Plus the southen definition of class is ‘how comfortable you make others feel’, and money often makes ppl uncomfortable. I’ve had money and when ppl knew they always wanted it, when I don’t have money, ppl always act like they feel sorry for you, either way I’m out.

Shippy's avatar

Nothing wrong with it at all. I just wonder at their motivation for asking.

livelaughlove21's avatar

I’m still seeing a lot of “it makes people uncomfortable” or “it’s not classy” – the question is why. Thanks to those of you that actually answered the question though.

I think people are just way to uptight for their own good. I know that some people may turn it into a competition or brag or whatever, but I’m talking about friends…I would never let money come between me and my friends – why would I? If I did, I probably wouldn’t be a great friend. And I disagree that MOST people do it to brag. I certainly don’t. If we’re talking about it, it’s just casual conversation, human curiosity.

Ok, so it’s “none if their business,” but if my friends and I only talked about things that are each other’s business, our conversations would be really boring. Because, really, what IS your friends’ business?

I guess it has a lot to do with the type if people you associate with. If I were to ask someone where they got a lamp and how much it was and they got offended by that, I’d just think that person was a tight-ass and move on.

@Shippy It’s just something I’ve always wondered about.

KNOWITALL's avatar

Because it’s a private issue, personal business, not for general knowledge….it’s just not done in polite society. Study your etiquette young one. :)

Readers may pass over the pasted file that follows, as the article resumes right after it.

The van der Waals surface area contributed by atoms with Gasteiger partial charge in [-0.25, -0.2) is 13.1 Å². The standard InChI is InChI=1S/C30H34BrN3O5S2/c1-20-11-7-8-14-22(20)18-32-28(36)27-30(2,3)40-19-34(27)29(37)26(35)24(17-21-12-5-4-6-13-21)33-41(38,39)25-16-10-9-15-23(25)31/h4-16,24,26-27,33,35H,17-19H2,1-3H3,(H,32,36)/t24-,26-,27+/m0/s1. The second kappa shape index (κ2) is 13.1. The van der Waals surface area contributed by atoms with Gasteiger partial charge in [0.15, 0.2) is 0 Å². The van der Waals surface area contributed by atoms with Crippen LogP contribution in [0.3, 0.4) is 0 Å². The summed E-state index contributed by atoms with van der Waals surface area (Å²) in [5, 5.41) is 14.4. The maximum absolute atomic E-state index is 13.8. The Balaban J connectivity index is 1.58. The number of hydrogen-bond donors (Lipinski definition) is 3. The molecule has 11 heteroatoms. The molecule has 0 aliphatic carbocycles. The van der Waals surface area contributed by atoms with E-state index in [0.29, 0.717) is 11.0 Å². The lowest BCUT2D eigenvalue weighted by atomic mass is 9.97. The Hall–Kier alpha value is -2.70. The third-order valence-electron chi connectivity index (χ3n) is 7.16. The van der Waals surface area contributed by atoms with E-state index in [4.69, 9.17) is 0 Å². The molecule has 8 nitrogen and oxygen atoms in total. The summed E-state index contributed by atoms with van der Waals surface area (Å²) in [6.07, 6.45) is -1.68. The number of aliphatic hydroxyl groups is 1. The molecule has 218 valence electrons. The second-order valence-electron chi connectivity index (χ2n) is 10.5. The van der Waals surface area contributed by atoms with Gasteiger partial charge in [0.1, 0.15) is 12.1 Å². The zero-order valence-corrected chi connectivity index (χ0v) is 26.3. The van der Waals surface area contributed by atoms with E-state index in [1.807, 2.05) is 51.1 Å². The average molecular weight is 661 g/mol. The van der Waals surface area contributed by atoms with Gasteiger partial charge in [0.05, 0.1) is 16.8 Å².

SavoirFaire's avatar

It seems to me that the reasons mentioned by @jehnstewart and @wundayatta are correct, but note that this bit of social etiquette is frequently abused. If people do not talk about their wages, they lose important opportunities to discover wage manipulation and other related unfair practices. In fact, the practice is rather anti-capitalistic. It removes information from the market place, and information is part of Adam Smith’s “invisible hand” (though few people bother to read the classics on which their arguments putatively rely anymore).

ucme's avatar

Reminds me of this daft bugger.

livelaughlove21's avatar

@KNOWITALL I’m very aware of etiquette, but I’m also known for questioning it. Someone saying “it’s bad etiquette” means nothing to me. But you’re telling me that you don’t discuss “personal business” with your friends? What do you talk about? Do you have them over for tea and discuss the weather and the new landscaping down at the country club? That’s what friendship is about…being able to discuss personal business with each other without judgment.

Trillian's avatar

Money is a personal topic. How much one makes and how much one spent on something is not to be discussed. Asking about how much someone spent or how much one makes indicates a lack of upbringing. Discussing how much you spent or make is tasteless and, as @ucme stated, crass.
One simply doesn’t, and retain any claim to polite society.
As one can see on multiple reality tv shows, having money is not an indicator of class.

Blackberry's avatar